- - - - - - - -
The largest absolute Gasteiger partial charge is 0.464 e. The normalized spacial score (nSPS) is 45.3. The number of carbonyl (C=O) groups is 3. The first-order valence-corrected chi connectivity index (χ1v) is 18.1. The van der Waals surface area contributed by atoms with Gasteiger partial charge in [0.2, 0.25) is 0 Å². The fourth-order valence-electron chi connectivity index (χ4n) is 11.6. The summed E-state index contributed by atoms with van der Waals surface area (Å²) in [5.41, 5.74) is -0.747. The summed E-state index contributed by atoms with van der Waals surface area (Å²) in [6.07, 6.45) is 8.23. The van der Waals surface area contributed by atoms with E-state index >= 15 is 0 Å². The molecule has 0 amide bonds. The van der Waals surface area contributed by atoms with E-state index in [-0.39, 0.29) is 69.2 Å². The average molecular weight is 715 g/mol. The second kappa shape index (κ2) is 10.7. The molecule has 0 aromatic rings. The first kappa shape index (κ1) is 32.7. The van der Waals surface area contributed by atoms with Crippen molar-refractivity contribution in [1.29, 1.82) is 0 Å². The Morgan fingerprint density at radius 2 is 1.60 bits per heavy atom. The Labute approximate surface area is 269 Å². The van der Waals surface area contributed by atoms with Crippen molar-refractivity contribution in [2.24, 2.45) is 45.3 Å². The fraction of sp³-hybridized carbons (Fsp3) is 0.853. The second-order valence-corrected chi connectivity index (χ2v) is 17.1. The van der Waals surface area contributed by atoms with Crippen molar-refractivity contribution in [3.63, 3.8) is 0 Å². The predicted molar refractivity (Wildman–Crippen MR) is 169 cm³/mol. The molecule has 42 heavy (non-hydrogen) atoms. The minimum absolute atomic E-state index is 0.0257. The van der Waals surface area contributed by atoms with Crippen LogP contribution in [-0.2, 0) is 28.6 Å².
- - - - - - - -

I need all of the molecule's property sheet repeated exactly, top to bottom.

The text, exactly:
The largest absolute Gasteiger partial charge is 0.464 e. The normalized spacial score (nSPS) is 45.3. The number of carbonyl (C=O) groups is 3. The first-order valence-corrected chi connectivity index (χ1v) is 18.1. The van der Waals surface area contributed by atoms with Gasteiger partial charge in [0.2, 0.25) is 0 Å². The fourth-order valence-electron chi connectivity index (χ4n) is 11.6. The summed E-state index contributed by atoms with van der Waals surface area (Å²) in [5.41, 5.74) is -0.747. The summed E-state index contributed by atoms with van der Waals surface area (Å²) in [6.07, 6.45) is 8.23. The van der Waals surface area contributed by atoms with E-state index >= 15 is 0 Å². The molecule has 0 amide bonds. The van der Waals surface area contributed by atoms with E-state index in [-0.39, 0.29) is 69.2 Å². The average molecular weight is 715 g/mol. The second kappa shape index (κ2) is 10.7. The molecule has 0 aromatic rings. The first kappa shape index (κ1) is 32.7. The van der Waals surface area contributed by atoms with Crippen molar-refractivity contribution in [1.29, 1.82) is 0 Å². The Morgan fingerprint density at radius 2 is 1.60 bits per heavy atom. The Labute approximate surface area is 269 Å². The van der Waals surface area contributed by atoms with Crippen molar-refractivity contribution in [2.24, 2.45) is 45.3 Å². The fraction of sp³-hybridized carbons (Fsp3) is 0.853. The second-order valence-corrected chi connectivity index (χ2v) is 17.1. The van der Waals surface area contributed by atoms with Crippen molar-refractivity contribution in [3.63, 3.8) is 0 Å². The predicted molar refractivity (Wildman–Crippen MR) is 169 cm³/mol. The molecule has 42 heavy (non-hydrogen) atoms. The minimum absolute atomic E-state index is 0.0257. The van der Waals surface area contributed by atoms with Crippen LogP contribution in [-0.2, 0) is 28.6 Å².